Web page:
Cecil Herbert Langridge

Family story contributed by Brian Gudgeon

Cecil Herbert Langridge was born on 8 November 1894, to Sydney John Langridge and Lizzie Langridge (nee Saker), in Croydon.  By 1901, the family had moved to the High Street, Colliers Wood, at Sydney Langridge’s general store.  Ten years later, at the time of the 1911 Census, Cecil and his widowed mother (together with the rest of the family) were living at 31 Carmichael Road, South Norwood; Cecil was listed as working as an Engineer’s Assistant (Screw Maker) for an Optical Instrument Makers.

Cecil Langridge’s record on the Roll of Individuals entitled to the British War Medal; he is listed as serving with the Military Police. Courtesy of Brian Gudgeon.

He has two entries under the First World War Service Medal and Award Rolls:
1. Dated 1914: Cecil is listed as a Gunner for the 18th Divisional Ammunition Column and Ammunition Park, Royal Garrison Artillery; service number 40932.
2. Dated 1914-1920. Cecil had risen to the ranks of Lance Corporal, and was now serving with the Foot Branch of the Military Police.

After the war, Cecil married Elsie Hinds, in early 1922 in Southwark.  At the time of the 1939 Register, his listed as working as a Scientific Instrument maker, with the couple living at 46 Violet Lane, Croydon.  He died aged 75.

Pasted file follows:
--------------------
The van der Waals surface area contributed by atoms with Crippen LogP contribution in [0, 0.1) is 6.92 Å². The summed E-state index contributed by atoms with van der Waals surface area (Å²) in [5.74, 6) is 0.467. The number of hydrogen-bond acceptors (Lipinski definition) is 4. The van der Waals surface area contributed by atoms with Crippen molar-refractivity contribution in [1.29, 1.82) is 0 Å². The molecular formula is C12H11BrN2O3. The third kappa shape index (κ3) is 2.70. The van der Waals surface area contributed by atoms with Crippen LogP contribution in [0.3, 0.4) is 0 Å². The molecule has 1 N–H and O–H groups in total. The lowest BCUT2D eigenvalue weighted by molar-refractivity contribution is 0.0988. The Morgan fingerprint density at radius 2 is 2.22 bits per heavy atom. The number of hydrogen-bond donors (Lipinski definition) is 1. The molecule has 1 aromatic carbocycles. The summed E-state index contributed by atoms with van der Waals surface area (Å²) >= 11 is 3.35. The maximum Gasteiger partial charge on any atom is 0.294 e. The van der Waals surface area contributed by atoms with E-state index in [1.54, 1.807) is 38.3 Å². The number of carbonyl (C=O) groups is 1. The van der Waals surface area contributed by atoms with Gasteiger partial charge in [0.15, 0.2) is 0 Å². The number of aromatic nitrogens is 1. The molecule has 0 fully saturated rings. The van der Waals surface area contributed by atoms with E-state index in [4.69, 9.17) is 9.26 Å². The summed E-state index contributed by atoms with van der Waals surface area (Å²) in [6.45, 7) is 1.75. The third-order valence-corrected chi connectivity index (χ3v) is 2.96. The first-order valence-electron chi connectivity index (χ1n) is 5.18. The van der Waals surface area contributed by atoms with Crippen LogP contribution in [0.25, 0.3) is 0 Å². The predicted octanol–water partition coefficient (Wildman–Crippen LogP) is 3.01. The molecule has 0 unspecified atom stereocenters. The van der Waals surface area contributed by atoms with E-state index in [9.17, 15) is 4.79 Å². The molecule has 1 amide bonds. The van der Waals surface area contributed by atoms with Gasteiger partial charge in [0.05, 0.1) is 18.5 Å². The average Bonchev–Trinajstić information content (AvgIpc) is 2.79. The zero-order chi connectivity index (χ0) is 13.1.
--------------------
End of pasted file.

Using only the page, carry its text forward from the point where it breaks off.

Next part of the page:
Read the stories of his brothers here:

Horace Leonard Langridge: https://www.surreyinthegreatwar.org.uk/story/horace-leonard-langridge/

Sidney Harold Langridge: https://www.surreyinthegreatwar.org.uk/story/sidney-harold-langridge/

Horace Leonard Langridge

Family story contributed by Brian Gudgeon

Horace Leonard Langridge was born on 3 November 1892, to Sydney John Langridge and Lizzie Langridge (nee Saker), in Croydon.  In the Surrey Church of England Baptism records for 1813-1912, Horace’s baptism took place at St Luke’s Church, Woodside, Croydon on 5 February 1893; his father is listed as working as a Railway Clerk, with the family living at 3 The Oval, Croydon.  By 1901, the family had moved to the High Street, Colliers Wood, at Sydney Langridge’s general store.  Ten years later, at the time of the 1911 Census, Horace and his widowed mother were living at 31 Carmichael Road, South Norwood; Horace was listed as working as a Clerk in a General Coal Merchant’s store.